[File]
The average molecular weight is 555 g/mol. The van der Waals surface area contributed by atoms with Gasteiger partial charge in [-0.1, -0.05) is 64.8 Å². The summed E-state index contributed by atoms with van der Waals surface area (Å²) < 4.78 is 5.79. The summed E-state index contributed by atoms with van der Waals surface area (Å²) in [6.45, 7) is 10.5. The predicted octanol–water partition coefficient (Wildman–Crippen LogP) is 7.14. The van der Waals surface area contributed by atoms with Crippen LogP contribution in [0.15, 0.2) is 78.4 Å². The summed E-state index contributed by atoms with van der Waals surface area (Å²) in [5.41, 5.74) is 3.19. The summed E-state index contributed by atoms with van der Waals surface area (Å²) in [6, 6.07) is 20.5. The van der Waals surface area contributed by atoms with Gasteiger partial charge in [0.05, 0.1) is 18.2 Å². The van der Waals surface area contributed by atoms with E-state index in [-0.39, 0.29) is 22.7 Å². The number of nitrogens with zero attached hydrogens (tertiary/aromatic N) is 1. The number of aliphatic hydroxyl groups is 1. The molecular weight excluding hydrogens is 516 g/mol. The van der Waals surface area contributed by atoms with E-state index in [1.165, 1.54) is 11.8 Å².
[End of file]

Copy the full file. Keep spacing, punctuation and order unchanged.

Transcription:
The average molecular weight is 555 g/mol. The van der Waals surface area contributed by atoms with Gasteiger partial charge in [-0.1, -0.05) is 64.8 Å². The summed E-state index contributed by atoms with van der Waals surface area (Å²) < 4.78 is 5.79. The summed E-state index contributed by atoms with van der Waals surface area (Å²) in [6.45, 7) is 10.5. The predicted octanol–water partition coefficient (Wildman–Crippen LogP) is 7.14. The van der Waals surface area contributed by atoms with Crippen LogP contribution in [0.15, 0.2) is 78.4 Å². The summed E-state index contributed by atoms with van der Waals surface area (Å²) in [5.41, 5.74) is 3.19. The summed E-state index contributed by atoms with van der Waals surface area (Å²) in [6, 6.07) is 20.5. The van der Waals surface area contributed by atoms with Gasteiger partial charge in [0.05, 0.1) is 18.2 Å². The van der Waals surface area contributed by atoms with E-state index in [-0.39, 0.29) is 22.7 Å². The number of nitrogens with zero attached hydrogens (tertiary/aromatic N) is 1. The number of aliphatic hydroxyl groups is 1. The molecular weight excluding hydrogens is 516 g/mol. The van der Waals surface area contributed by atoms with E-state index in [1.165, 1.54) is 11.8 Å².